Abroad, Apple has been on the wrong side of the "v" in a number of China-based intellectual property cases as well. Keep in mind rent-seeking trademark litigation is much easier to bring because of China's first-to-file trademark regime, where Apple has proven to be susceptible to legal attack for a range of its products. The Proview lawsuit over the iPad trademark resulted in a settlement. That case ultimately settled for $60 million. Clearly, the precedent had been set for trademark trolls, and with blood in the water, Jiangsu Xuebao sued Apple for trademark infringement in early July, claiming ownership of the Chinese translation of "Snow Leopard," or "Xuenbao." A university in Taiwan has also filed a patent lawsuit against Apple over Siri voice recognition technology, claiming that it owns the rights to two voice-recognition patents.
Given all of this activity, one wonders whether Apple could potentially be crushed under the weight of these lawsuits, or at the very least, what Apple gets in return for all of the legal fees expended in the defense of its intellectual property? Some would say that the drive to defend its intellectual property is based upon the company's desire to be recognized as a true innovator. While that might not seem to be something to which investors can attach monetary value, they shouldn't be so quick to disregard the importance of public perception.
After all, the premium that Apple charges for its products is ultimately based upon its brand value, and Apple's brand value is precisely what is at stake in all of these lawsuits. In order to fully understand the value of Apple litigation, we need to imagine a world where Apple allows Chinese companies to make counterfeit Apple products, where the company idly stands by as imitators make near replicas of its aesthetically pleasing products, and in which Apple avoids huge markets and opportunities like China in order to avoid lawsuits from trademark trolls. Clearly, that world doesn't bode well for Apple, particularly given Wall Street's growth expectations for all companies, Apple included.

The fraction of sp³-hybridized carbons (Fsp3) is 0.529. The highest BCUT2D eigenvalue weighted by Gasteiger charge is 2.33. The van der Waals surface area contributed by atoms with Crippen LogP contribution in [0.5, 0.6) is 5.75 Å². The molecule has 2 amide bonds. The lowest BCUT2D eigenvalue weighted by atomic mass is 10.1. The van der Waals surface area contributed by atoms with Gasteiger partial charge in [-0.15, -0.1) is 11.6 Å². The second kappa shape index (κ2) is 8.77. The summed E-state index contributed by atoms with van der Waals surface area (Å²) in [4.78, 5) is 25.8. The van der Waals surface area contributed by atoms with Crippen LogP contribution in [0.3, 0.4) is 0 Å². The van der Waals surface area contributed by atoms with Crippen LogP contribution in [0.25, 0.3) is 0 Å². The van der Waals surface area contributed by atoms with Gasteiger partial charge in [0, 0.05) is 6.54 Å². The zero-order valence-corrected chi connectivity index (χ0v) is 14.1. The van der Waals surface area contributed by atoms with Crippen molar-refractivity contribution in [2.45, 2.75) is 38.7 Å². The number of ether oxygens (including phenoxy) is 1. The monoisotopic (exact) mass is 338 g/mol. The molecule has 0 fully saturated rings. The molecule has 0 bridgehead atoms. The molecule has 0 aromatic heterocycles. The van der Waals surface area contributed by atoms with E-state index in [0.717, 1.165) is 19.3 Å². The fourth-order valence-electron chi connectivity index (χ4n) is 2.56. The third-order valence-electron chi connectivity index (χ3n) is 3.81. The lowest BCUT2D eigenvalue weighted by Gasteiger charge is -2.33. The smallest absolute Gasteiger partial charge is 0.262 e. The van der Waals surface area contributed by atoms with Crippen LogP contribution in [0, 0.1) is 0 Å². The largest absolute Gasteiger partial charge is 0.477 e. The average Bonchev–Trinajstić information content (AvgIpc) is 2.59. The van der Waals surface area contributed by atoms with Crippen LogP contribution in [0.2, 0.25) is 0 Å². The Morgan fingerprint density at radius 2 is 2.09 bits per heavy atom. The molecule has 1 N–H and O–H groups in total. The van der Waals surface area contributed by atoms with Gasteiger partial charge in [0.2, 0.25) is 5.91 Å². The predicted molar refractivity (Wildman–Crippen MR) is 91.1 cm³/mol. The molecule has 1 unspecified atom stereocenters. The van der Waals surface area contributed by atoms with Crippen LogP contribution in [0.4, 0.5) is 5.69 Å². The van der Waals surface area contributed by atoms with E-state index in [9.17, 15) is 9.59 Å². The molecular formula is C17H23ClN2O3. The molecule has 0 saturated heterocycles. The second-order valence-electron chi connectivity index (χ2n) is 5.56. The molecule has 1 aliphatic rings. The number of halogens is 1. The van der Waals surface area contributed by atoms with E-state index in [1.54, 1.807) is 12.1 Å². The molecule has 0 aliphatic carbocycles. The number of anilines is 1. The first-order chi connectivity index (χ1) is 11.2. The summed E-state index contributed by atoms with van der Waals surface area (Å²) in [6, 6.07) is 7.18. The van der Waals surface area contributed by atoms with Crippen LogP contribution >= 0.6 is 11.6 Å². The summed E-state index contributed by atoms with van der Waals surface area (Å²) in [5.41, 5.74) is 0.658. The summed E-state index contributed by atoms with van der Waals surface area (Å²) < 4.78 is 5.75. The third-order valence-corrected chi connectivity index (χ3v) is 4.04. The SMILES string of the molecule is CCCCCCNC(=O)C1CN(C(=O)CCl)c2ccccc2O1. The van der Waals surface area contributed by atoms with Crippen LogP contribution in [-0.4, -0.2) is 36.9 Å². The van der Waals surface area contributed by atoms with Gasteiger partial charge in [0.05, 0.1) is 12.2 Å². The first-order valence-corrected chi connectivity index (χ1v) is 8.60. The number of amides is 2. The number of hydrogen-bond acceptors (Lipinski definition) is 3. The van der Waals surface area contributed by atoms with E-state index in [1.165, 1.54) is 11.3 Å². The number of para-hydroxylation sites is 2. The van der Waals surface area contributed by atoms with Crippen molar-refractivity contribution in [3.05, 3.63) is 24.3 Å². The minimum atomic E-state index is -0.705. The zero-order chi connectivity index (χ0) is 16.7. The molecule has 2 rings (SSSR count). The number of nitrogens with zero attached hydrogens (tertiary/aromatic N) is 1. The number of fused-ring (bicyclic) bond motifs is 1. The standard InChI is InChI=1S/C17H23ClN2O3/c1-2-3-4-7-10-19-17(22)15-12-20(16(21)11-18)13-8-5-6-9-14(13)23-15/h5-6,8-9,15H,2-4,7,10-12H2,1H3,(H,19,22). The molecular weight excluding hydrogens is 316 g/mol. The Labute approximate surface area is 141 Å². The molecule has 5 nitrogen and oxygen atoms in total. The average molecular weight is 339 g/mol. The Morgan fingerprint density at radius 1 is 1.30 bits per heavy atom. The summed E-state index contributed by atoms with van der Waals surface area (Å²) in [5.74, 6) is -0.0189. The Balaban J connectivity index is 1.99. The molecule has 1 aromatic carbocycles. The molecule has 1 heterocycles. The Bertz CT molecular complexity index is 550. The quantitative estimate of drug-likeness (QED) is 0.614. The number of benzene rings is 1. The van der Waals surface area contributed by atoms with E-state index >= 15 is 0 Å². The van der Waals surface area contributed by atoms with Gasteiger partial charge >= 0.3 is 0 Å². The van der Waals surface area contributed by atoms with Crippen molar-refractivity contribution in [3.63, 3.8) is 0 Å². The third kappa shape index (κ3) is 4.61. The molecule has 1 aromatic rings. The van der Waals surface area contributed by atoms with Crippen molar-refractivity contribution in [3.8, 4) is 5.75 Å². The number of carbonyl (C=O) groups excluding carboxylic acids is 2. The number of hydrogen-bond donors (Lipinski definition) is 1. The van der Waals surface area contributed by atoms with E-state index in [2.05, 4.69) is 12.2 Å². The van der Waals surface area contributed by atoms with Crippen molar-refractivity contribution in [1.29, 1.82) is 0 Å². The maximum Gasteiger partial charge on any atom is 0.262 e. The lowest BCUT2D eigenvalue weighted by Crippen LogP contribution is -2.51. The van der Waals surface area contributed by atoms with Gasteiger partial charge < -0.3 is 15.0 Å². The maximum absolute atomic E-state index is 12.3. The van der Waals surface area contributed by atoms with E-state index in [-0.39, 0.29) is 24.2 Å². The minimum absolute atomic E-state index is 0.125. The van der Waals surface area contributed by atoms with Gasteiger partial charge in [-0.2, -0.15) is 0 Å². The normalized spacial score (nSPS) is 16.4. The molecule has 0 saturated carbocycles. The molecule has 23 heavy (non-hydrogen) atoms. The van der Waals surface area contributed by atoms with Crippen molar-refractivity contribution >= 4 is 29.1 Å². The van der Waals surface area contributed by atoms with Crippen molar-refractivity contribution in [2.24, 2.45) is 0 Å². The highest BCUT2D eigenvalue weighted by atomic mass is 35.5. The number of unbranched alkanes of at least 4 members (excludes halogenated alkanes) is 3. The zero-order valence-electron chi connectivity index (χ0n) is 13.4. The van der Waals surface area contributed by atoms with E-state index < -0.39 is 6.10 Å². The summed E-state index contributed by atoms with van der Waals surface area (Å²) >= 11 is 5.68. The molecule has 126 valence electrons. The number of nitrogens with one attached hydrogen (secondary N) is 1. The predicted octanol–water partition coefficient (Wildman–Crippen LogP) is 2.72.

Perhaps an even more critical reason for Apple to protect its image as an innovator is because that image is critical to the Apple brain trust, and to the talent Apple attracts to work at the company. This, of course, applies not just to the technical aspects of its hardware and software, but to its marketing, public relations, and promotions prowess as well. From that perspective, it would appear that Apple's intellectual property litigation strategy represents management's interest in pursuing a long-term, growth-oriented strategy focused on maintaining the value of the company's core assets, and ultimately bolstering the value of the company's goodwill, while setting a stern precedent for those that would seek to free ride on that goodwill, whether it be the rent-seeking Chinese trademark trolls or major tech sector competitors the likes of Google.
In short, while investors may buy on momentary upswings when Apple secures a legal victory, or sell when it suffers a loss, those short-term trades do not represent the real value of Apple's intellectual property litigation. Rather, it suffices to know that Apple is doing what it needs to do by securing its intellectual property around the globe, and being proactive in ensuring that competitors are prevented from trading on its good will, or at a minimum deterred from doing so.